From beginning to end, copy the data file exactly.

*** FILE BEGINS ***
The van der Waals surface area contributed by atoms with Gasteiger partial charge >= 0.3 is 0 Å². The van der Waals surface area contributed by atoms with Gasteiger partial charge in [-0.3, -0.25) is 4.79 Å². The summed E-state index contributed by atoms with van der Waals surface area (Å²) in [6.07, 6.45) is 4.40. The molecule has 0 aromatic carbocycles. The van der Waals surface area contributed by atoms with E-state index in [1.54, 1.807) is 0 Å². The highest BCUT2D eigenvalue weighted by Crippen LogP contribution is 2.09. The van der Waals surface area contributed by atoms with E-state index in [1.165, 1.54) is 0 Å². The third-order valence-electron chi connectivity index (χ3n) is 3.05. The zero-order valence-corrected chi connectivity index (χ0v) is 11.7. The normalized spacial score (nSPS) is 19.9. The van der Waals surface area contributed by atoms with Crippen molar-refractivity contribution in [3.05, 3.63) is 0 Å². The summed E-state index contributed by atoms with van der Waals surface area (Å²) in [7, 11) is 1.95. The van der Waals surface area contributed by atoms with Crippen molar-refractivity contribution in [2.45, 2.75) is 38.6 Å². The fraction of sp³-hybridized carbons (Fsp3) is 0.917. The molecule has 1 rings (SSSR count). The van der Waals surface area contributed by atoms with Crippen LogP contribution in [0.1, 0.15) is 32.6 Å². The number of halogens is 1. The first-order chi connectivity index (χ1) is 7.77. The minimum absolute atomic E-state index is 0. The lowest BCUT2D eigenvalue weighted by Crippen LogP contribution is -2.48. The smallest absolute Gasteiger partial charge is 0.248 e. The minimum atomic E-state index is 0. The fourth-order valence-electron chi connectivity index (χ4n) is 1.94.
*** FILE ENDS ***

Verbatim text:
The van der Waals surface area contributed by atoms with Gasteiger partial charge >= 0.3 is 0 Å². The van der Waals surface area contributed by atoms with Gasteiger partial charge in [-0.3, -0.25) is 4.79 Å². The summed E-state index contributed by atoms with van der Waals surface area (Å²) in [6.07, 6.45) is 4.40. The molecule has 0 aromatic carbocycles. The van der Waals surface area contributed by atoms with E-state index in [1.54, 1.807) is 0 Å². The highest BCUT2D eigenvalue weighted by Crippen LogP contribution is 2.09. The van der Waals surface area contributed by atoms with E-state index in [1.165, 1.54) is 0 Å². The third-order valence-electron chi connectivity index (χ3n) is 3.05. The zero-order valence-corrected chi connectivity index (χ0v) is 11.7. The normalized spacial score (nSPS) is 19.9. The van der Waals surface area contributed by atoms with Crippen molar-refractivity contribution in [3.05, 3.63) is 0 Å². The summed E-state index contributed by atoms with van der Waals surface area (Å²) in [7, 11) is 1.95. The van der Waals surface area contributed by atoms with Crippen molar-refractivity contribution in [2.45, 2.75) is 38.6 Å². The fraction of sp³-hybridized carbons (Fsp3) is 0.917. The molecule has 1 rings (SSSR count). The van der Waals surface area contributed by atoms with Crippen LogP contribution in [0.1, 0.15) is 32.6 Å². The number of halogens is 1. The first-order chi connectivity index (χ1) is 7.77. The minimum absolute atomic E-state index is 0. The lowest BCUT2D eigenvalue weighted by Crippen LogP contribution is -2.48. The smallest absolute Gasteiger partial charge is 0.248 e. The minimum atomic E-state index is 0. The fourth-order valence-electron chi connectivity index (χ4n) is 1.94.